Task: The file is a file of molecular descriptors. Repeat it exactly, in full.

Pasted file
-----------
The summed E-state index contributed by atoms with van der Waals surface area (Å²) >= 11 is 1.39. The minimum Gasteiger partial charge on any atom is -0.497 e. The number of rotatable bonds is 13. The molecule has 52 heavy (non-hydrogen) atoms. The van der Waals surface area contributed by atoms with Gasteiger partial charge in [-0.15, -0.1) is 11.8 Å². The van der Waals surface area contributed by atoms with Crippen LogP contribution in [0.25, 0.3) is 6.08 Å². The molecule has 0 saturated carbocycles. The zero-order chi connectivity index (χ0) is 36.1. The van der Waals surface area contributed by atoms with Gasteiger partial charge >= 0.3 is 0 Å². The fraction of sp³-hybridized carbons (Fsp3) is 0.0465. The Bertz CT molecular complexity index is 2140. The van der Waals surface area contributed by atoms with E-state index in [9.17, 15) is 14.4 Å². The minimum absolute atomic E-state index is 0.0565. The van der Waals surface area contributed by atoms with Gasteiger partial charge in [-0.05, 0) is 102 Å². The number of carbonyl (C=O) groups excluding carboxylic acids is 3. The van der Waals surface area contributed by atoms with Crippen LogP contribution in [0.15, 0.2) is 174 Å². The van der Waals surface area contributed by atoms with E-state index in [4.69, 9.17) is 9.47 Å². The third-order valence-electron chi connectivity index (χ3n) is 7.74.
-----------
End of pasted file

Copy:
The summed E-state index contributed by atoms with van der Waals surface area (Å²) >= 11 is 1.39. The minimum Gasteiger partial charge on any atom is -0.497 e. The number of rotatable bonds is 13. The molecule has 52 heavy (non-hydrogen) atoms. The van der Waals surface area contributed by atoms with Gasteiger partial charge in [-0.15, -0.1) is 11.8 Å². The van der Waals surface area contributed by atoms with Crippen LogP contribution in [0.25, 0.3) is 6.08 Å². The molecule has 0 saturated carbocycles. The zero-order chi connectivity index (χ0) is 36.1. The van der Waals surface area contributed by atoms with Gasteiger partial charge >= 0.3 is 0 Å². The fraction of sp³-hybridized carbons (Fsp3) is 0.0465. The Bertz CT molecular complexity index is 2140. The van der Waals surface area contributed by atoms with E-state index in [9.17, 15) is 14.4 Å². The minimum absolute atomic E-state index is 0.0565. The van der Waals surface area contributed by atoms with Gasteiger partial charge in [-0.05, 0) is 102 Å². The number of carbonyl (C=O) groups excluding carboxylic acids is 3. The van der Waals surface area contributed by atoms with Crippen LogP contribution in [0.15, 0.2) is 174 Å². The van der Waals surface area contributed by atoms with E-state index in [4.69, 9.17) is 9.47 Å². The third-order valence-electron chi connectivity index (χ3n) is 7.74.